Robert Sayegh had a layover Sunday afternoon after attending a cousin’s wedding in Kansas City on Saturday. The 37-year-old TV producer and children’s book author said he and other passengers on Atlantic Southeast Airlines Flight 5136 to Newark, N.J., had been waiting at the gate for 45 minutes when he was overheard by a flight attendant telling a passenger next to him, “What’s taking so (expletive) long to close the overhead compartments?”

The plane eventually taxied to the runway, but soon returned, where airport police boarded the plane and Sayegh was escorted off.

“I’m like, ‘Are they throwing me off the plane?'” said Sayegh, who said he used the F-word twice. “This is the most ridiculous thing I’ve ever been through in my life. It’s embarrassing.”

Sayegh is considering suing the airlines for his “humiliation.” His embarrassment probably could have been contained to the dozens of anonymous people on his connector flight. If the incident was as low key as he claimed, most of them were probably unaware of it. But then he had to make a big deal about it, and now it’s in the press.

Sidewalks and SOL on judiciary committee’s agenda

The House Judiciary Committee is considering HB 4589, which would give municipalities the benefit of the “two-inch rule” for any sidewalk they maintain.

The “two-inch” rule creates a rebuttable inference that a sidewalk is properly maintained if the height difference between two slabs is less than two inches.

The legislation would apply the two-inch rule to sidewalks adjacent to municipal and state highways, in addition to sidewalks adjacent to county highways.

The bill also revises how the term “highway” is defined. Currently, the term means a public highway, road, or street that is open for public travel and includes bridges, sidewalks, crosswalks, trailways, and culverts on the highway and does not include an alley, tree, or utility pole.

The bill would delete the reference to “trailways” and “culverts” and add “an appurtenance” to the list of things that “highway” does not include.

The bill affects MCL 691.1401, MCL 691.1402 and MCL 691.1402a.

The committee will also consider SB 77, which would amend MCL 600.5805 and MCL 600.5839 to make actions against architects, professional engineers, and professional surveyors subject to the two-year statute of limitations on malpractice actions.

The legislation would remove language under which the period of limitations on actions against those professionals and contractors is governed by MCL 600.5839.

SB 77 would legislatively overrule the Michigan Supreme Court’s decision in Ostroth v. Warren Regency, 474 Mich. 36 (2006). In Ostroth, the MSC ruled that MCL 600.5805(14) unambiguously directs that the period of limitations for actions against architects is provided by MCL 600.5839(1). Moreover, the six-year period of MCL 600.5839(1) operates as both a statute of limitations and a statute of repose.”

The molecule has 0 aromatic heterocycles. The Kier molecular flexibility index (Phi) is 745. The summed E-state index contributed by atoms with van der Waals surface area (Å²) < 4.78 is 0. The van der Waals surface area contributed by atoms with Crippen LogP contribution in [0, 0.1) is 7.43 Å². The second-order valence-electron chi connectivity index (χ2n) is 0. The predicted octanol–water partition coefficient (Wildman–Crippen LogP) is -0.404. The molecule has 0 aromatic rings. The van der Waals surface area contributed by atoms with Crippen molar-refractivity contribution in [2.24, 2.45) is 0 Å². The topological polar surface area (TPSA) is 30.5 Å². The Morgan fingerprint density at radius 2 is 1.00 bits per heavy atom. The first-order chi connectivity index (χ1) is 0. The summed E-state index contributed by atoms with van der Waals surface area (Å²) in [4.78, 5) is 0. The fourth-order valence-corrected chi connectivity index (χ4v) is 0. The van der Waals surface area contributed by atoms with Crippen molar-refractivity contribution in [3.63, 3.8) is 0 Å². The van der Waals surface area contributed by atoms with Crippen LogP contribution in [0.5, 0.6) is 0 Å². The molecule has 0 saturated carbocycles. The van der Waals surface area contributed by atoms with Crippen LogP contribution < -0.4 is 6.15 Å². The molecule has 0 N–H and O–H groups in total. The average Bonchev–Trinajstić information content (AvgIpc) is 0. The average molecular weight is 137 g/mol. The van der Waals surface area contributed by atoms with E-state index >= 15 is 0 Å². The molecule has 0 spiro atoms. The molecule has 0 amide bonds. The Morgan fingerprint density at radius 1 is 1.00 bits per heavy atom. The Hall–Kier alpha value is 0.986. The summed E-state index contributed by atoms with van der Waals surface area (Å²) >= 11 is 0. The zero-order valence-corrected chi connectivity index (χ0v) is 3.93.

Critics of Ostroth say the decision allows too much time in which to sue architects, professional engineers and contractors.

The committee’s hearing on the legislation is scheduled for June 16, 2011, 521 House Office Building, Lansing, at 10:30 a.m.

MSC to consider constitutionality of pension tax law?

Who wants to wait for a proper case to matriculate through the court system? Not Governor Rick Snyder and the Michigan Senate They want the Supreme Court to opine on the constitutionality of the pension tax, which exempts people born before 1946 [Saginaw News/Mlive]:

With no debate and a quick voice vote, the Senate this morning approved a resolution formally asking the Michigan Supreme Court to weigh in on the constitutionality of the tax bill it approved last month. Specifically: taxing public pensions, taxing retirement differently according to age and eliminating the personal deduction for those above a certain income.

Expecting lawsuits from public employee groups, particularly over whether taxing public pensions violates a Michigan Constitution provision barring the impairment of a pension benefit, Gov. Rick Snyder filed a similar request last week.

Eliminating the Michigan Business Tax and replacing the revenue with a host of income tax changes will cost certain pensioners born after 1945 some $340 million in new taxes. About a quarter of that is estimated to come from the pensions of public employees.

Of course, if the court does agree to hear the issue and strikes the new tax, one would find it highly unlikely that the Legislature could replace the tax before it is supposed to go into effect on January 1 of a major election year.